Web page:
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The duality of taxes and tradable permits: A survey with applications in Central and Eastern Europe

  • SCOTT FARROW (a1)
    • Published online: 01 October 1999
Abstract

Economic instruments such as taxes and tradable permits have been promoted as efficiency improving policies in the transition economies of Central and Eastern Europe and elsewhere. The little noticed potential for a symmetric equity impact from the two instruments in a world without distortions is first discussed. A specific policy option is suggested in which existing environmental taxes in Central and Eastern Europe can be increased without imposing additional financial burdens in industry if appropriate tax credits are provided. Second, conditions in Central and Eastern Europe are identified that reduce the change of efficiency losses in a general equilibrium setting when distortions exist. The trade-off between efficiency and equity in such a setting is found to depend on country-specific parameters and to be reduced if: (1) a cost-effective policy is implemented, (2) environmental assets can be distributed prior to privatization, and (3) government expenditures can decline.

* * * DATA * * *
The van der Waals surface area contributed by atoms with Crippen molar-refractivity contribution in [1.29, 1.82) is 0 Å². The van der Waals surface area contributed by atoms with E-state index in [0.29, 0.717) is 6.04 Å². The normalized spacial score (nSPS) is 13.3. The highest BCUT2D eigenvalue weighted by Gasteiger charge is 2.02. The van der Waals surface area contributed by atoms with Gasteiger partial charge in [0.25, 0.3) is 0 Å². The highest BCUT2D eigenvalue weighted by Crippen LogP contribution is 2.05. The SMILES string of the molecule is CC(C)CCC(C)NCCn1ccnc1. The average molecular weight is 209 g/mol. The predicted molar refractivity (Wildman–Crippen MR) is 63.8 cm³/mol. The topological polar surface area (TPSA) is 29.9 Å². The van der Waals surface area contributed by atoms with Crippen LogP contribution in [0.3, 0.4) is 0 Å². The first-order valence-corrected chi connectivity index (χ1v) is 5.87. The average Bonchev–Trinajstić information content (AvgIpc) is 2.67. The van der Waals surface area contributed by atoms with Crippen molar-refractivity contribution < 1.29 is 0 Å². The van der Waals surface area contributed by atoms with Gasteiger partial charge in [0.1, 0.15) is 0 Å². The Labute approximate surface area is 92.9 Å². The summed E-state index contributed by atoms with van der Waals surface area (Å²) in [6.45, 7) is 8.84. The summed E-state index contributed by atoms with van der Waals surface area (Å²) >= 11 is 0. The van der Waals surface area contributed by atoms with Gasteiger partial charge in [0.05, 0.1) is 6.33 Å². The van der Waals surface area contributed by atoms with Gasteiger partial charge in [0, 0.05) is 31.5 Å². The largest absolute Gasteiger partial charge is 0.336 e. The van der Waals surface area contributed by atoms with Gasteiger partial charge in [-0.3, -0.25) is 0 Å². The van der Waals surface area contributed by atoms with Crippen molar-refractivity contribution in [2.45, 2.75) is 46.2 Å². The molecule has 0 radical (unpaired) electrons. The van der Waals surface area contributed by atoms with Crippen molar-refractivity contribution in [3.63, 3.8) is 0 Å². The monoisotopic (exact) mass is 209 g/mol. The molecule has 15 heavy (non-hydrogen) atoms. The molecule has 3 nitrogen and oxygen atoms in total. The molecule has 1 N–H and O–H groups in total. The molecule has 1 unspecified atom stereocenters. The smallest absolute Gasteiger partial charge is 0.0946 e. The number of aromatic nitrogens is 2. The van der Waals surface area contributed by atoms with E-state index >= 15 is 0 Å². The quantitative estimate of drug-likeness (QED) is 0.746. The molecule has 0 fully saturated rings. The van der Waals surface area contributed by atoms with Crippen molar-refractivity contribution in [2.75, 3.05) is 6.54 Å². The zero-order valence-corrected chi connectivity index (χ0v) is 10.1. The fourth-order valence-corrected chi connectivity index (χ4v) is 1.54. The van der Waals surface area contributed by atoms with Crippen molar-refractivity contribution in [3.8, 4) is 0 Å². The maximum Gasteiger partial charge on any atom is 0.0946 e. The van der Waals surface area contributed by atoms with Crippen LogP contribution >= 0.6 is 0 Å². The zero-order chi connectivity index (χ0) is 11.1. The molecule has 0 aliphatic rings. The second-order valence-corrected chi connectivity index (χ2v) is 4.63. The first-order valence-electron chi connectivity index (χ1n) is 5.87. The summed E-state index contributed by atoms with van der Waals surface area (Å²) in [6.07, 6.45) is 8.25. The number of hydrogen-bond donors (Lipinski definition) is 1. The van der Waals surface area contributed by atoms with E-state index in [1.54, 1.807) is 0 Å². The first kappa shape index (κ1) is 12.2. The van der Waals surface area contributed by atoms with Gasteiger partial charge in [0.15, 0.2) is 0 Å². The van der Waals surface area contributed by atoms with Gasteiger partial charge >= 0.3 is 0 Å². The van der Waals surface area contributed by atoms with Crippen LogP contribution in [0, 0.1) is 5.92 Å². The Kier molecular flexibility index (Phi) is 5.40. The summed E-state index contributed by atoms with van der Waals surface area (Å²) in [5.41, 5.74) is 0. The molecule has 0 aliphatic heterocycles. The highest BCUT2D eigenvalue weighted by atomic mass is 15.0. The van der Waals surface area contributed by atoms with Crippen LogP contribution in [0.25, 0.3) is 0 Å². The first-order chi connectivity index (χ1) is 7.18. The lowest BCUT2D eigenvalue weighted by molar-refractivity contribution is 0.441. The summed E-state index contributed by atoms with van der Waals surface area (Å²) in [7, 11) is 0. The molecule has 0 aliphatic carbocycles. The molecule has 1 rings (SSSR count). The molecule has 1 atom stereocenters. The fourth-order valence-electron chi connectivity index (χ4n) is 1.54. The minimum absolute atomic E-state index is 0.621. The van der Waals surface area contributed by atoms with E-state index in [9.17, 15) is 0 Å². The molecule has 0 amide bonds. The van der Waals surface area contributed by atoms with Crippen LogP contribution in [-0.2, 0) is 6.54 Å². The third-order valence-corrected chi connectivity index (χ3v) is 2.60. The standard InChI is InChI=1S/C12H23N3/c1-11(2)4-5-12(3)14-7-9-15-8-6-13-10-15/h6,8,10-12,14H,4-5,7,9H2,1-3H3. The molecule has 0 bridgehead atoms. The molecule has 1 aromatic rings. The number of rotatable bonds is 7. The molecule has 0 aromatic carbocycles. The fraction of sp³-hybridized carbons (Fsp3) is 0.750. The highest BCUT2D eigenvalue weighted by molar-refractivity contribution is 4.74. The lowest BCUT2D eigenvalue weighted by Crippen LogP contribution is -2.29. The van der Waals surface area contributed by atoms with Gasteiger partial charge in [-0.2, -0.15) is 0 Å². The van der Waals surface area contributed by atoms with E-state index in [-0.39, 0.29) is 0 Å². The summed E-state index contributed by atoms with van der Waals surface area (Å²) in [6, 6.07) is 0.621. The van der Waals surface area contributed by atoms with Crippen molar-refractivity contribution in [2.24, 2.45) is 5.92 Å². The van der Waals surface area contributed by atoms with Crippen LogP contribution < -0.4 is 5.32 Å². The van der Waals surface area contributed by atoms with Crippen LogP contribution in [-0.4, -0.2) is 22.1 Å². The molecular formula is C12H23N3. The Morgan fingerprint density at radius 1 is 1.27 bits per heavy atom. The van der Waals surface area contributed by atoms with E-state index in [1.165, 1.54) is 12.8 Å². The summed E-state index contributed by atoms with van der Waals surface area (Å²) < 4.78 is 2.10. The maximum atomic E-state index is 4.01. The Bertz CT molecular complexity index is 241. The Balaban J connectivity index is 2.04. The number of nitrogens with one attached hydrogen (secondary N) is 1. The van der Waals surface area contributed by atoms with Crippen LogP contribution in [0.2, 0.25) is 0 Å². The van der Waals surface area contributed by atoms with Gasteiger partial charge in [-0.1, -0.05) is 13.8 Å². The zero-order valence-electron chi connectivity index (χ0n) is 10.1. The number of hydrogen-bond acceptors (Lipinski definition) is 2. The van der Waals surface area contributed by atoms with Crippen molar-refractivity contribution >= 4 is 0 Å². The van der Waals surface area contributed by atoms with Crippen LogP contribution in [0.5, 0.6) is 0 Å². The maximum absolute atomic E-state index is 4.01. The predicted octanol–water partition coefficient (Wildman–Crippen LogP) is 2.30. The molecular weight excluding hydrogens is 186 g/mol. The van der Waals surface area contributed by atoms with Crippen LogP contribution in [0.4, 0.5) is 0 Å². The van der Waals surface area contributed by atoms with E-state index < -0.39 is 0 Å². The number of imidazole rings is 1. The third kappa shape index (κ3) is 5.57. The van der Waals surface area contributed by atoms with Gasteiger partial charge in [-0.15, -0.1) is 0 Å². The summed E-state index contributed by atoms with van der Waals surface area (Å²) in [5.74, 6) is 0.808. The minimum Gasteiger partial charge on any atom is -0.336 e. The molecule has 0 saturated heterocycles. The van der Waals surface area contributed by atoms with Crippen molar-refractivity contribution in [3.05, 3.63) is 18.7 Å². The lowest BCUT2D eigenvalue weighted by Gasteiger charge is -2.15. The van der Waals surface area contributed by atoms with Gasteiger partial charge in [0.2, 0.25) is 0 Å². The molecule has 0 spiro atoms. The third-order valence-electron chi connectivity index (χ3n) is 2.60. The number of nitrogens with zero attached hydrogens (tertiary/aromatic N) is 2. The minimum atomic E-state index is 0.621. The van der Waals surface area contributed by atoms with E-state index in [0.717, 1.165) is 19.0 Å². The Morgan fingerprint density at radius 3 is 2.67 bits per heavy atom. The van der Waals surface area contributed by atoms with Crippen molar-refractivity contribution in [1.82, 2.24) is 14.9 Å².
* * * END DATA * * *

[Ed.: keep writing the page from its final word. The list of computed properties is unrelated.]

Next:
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Appreciation is extended to the many individuals at the Harvard Institute for International Development and in the host countries of the Czech Republic, Kazakhstan, Latvia and Slovakia who provided both technical and institutional insights. Particular thanks are due to: Benoit Laplante, Bob Hahn, Bulet Esekin, Danka Jassikova, Don Fullerton, Galina Telelkova, Gilbert Metcalf, Glenn Morris, Ian Parry, Ivan Mojik, Jan Pisko, Janis Bruneikis, Jeff Vincent, Jirina Jilkova, Joseph Lauber, Josh Margolis, Jozef Myjavec, Larry Goulder, Lubomir Paroha, Marat Balgareev, Mike Boyd, Randy Bluffstone, Theo Panayotou, Tom Owen, Wade Martin, Zdenek Stepanek, and three anonymous reviewers of this journal. This work was developed in part from funding by US Agency for International Development although the views expressed are solely those of the author and do not necessarily reflect the views of the US Government in general or of AID in particular.
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Environment and Development Economics
  • ISSN: 1355-770X
  • EISSN: 1469-4395
  • URL: /core/journals/environment-and-development-economics
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